While we prefer DIEP flap, there may be cases when another method would be more appropriate for you. Our surgeons have received training for these procedures, but we will often refer you to another physician for surgery.
Other available autologous breast reconstruction procedures include the:
- SGAP Flap: This procedure uses tissue from the buttock area, and can be a good option for women who do not have enough excess abdominal tissue to accommodate a DIEP Flap.
- TUG Flap: The TUG Flap is a method that uses skin and fat from the inner thigh region, relocating this tissue to the chest wall to reconstruct the breast.
- TRAM Flap and Free TRAM Flap: These flap procedures utilize skin and fat in the abdominal area, but they take the rectus abdominis muscle as well. Even if only a small portion of the muscle is repositioned to the new breast, it can create abdominal weakness.
- Latissimus Flap: The Latissimus Flap is a technique which uses the skin, fat, and a part or all of the latissimus muscle from one side of the back. This can be a good option for patients with limited donor sites, such as the abdomen or buttock. It is also a good choice for patients with damage to one breast from radiation.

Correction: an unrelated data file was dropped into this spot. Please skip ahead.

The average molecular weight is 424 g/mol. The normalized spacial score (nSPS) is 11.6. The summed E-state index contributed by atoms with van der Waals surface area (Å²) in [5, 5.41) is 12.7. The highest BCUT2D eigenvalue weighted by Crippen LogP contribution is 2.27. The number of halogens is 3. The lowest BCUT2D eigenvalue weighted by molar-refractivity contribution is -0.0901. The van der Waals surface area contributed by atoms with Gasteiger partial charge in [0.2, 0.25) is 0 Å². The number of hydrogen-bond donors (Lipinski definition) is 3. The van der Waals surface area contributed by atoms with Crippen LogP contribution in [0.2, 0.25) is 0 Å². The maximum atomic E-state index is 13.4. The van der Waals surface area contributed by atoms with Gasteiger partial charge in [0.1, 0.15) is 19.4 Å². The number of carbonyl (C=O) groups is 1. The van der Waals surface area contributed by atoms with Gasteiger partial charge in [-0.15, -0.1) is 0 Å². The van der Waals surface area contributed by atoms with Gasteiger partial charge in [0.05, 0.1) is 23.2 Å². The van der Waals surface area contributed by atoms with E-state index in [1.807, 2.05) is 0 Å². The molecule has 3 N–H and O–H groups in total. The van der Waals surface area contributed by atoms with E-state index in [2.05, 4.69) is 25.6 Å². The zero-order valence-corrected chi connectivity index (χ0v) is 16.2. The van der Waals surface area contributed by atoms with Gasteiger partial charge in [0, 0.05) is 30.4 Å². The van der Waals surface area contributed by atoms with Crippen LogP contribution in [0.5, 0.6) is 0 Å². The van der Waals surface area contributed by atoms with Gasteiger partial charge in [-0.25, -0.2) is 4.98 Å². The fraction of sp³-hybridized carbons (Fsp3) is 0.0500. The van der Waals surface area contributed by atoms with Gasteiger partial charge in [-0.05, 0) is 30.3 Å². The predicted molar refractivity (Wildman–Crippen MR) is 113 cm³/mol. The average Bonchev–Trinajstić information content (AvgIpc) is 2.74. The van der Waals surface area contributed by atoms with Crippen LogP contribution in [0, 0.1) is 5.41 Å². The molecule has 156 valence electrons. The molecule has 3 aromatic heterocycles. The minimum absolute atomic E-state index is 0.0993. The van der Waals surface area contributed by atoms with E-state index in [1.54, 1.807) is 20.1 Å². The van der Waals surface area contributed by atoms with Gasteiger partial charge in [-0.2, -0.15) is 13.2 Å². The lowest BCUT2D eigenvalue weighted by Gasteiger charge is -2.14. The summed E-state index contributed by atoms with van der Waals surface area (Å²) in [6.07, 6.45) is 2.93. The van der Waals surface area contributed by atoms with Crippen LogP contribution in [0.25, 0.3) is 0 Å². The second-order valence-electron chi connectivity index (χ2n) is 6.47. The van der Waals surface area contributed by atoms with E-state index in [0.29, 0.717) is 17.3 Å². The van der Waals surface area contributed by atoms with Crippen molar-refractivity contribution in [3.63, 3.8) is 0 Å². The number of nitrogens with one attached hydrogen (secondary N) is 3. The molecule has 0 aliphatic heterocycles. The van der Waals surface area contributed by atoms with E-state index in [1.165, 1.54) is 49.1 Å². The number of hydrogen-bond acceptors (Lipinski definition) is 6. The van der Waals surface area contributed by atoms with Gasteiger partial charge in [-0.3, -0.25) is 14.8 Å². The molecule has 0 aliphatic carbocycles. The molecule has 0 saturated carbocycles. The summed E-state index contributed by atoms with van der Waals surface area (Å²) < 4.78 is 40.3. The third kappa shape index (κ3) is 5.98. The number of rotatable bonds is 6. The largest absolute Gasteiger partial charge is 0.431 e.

Our board-certified surgeons will discuss your options in detail and recommend the procedure that best meets your needs and expectations.
Perforator-Based Microsurgical Breast Reconstruction
Perforator-based microsurgical breast reconstruction is the most state-of-the-art method currently used in autologous breast reconstruction. This method uses techniques that spare your muscles and nerves, aiming to limit damage to the donor site by harvesting only the artery and veins (i.e., the blood vessels that “perforate” your muscles). This technique leaves your muscles in place, instead of having them taken with the flap and causing more significant damage.
Because this method requires so much extra time and effort, very few plastic surgeons use it – but we do whenever possible, for the benefit of our patients. DIEP flaps, SGAP flaps, and TUG flaps are all examples of perforator-based flaps.